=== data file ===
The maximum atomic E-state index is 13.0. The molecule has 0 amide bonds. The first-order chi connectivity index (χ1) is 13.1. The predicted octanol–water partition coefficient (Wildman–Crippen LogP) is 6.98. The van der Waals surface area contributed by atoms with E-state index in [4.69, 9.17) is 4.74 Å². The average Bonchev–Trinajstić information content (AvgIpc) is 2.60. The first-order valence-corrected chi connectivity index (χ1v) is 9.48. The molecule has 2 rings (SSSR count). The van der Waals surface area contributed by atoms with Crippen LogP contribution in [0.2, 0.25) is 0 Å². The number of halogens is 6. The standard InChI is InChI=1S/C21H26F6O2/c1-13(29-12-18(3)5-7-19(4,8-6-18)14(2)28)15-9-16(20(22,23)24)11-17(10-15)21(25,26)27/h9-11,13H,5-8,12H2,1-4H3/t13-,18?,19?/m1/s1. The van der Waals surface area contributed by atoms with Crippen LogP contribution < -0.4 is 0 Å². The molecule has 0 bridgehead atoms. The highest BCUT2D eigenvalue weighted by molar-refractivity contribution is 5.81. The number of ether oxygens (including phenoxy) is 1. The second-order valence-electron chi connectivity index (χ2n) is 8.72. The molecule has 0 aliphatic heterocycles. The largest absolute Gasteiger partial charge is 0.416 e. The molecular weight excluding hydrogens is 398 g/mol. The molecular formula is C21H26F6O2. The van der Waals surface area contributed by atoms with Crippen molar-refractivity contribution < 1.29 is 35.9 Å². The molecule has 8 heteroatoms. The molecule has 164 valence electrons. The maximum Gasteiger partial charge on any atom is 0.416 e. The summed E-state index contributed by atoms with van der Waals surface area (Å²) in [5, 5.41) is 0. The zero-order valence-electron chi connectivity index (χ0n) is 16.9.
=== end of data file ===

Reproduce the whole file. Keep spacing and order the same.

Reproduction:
The maximum atomic E-state index is 13.0. The molecule has 0 amide bonds. The first-order chi connectivity index (χ1) is 13.1. The predicted octanol–water partition coefficient (Wildman–Crippen LogP) is 6.98. The van der Waals surface area contributed by atoms with E-state index in [4.69, 9.17) is 4.74 Å². The average Bonchev–Trinajstić information content (AvgIpc) is 2.60. The first-order valence-corrected chi connectivity index (χ1v) is 9.48. The molecule has 2 rings (SSSR count). The van der Waals surface area contributed by atoms with Crippen LogP contribution in [0.2, 0.25) is 0 Å². The number of halogens is 6. The standard InChI is InChI=1S/C21H26F6O2/c1-13(29-12-18(3)5-7-19(4,8-6-18)14(2)28)15-9-16(20(22,23)24)11-17(10-15)21(25,26)27/h9-11,13H,5-8,12H2,1-4H3/t13-,18?,19?/m1/s1. The van der Waals surface area contributed by atoms with Crippen LogP contribution < -0.4 is 0 Å². The molecule has 0 bridgehead atoms. The highest BCUT2D eigenvalue weighted by molar-refractivity contribution is 5.81. The number of ether oxygens (including phenoxy) is 1. The second-order valence-electron chi connectivity index (χ2n) is 8.72. The molecule has 0 aliphatic heterocycles. The largest absolute Gasteiger partial charge is 0.416 e. The molecular weight excluding hydrogens is 398 g/mol. The molecular formula is C21H26F6O2. The van der Waals surface area contributed by atoms with Crippen molar-refractivity contribution < 1.29 is 35.9 Å². The molecule has 8 heteroatoms. The molecule has 164 valence electrons. The maximum Gasteiger partial charge on any atom is 0.416 e. The summed E-state index contributed by atoms with van der Waals surface area (Å²) in [5, 5.41) is 0. The zero-order valence-electron chi connectivity index (χ0n) is 16.9.